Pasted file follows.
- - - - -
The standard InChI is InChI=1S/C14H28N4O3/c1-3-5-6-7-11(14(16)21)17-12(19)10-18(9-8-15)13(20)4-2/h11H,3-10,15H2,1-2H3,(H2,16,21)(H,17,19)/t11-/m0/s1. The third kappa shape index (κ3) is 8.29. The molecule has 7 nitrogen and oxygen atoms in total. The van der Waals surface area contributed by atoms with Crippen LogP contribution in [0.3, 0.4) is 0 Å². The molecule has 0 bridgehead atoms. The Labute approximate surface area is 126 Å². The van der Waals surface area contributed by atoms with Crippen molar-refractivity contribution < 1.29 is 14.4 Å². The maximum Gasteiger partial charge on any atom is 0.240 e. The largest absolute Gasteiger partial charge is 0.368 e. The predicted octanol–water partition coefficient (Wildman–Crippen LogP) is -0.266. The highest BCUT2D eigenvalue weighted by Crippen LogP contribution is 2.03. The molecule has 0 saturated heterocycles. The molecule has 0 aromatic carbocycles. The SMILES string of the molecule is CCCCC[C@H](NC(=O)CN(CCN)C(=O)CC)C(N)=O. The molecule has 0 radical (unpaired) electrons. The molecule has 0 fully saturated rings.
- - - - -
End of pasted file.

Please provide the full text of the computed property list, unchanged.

The standard InChI is InChI=1S/C14H28N4O3/c1-3-5-6-7-11(14(16)21)17-12(19)10-18(9-8-15)13(20)4-2/h11H,3-10,15H2,1-2H3,(H2,16,21)(H,17,19)/t11-/m0/s1. The third kappa shape index (κ3) is 8.29. The molecule has 7 nitrogen and oxygen atoms in total. The van der Waals surface area contributed by atoms with Crippen LogP contribution in [0.3, 0.4) is 0 Å². The molecule has 0 bridgehead atoms. The Labute approximate surface area is 126 Å². The van der Waals surface area contributed by atoms with Crippen molar-refractivity contribution < 1.29 is 14.4 Å². The maximum Gasteiger partial charge on any atom is 0.240 e. The largest absolute Gasteiger partial charge is 0.368 e. The predicted octanol–water partition coefficient (Wildman–Crippen LogP) is -0.266. The highest BCUT2D eigenvalue weighted by Crippen LogP contribution is 2.03. The molecule has 0 saturated heterocycles. The molecule has 0 aromatic carbocycles. The SMILES string of the molecule is CCCCC[C@H](NC(=O)CN(CCN)C(=O)CC)C(N)=O. The molecule has 0 radical (unpaired) electrons. The molecule has 0 fully saturated rings.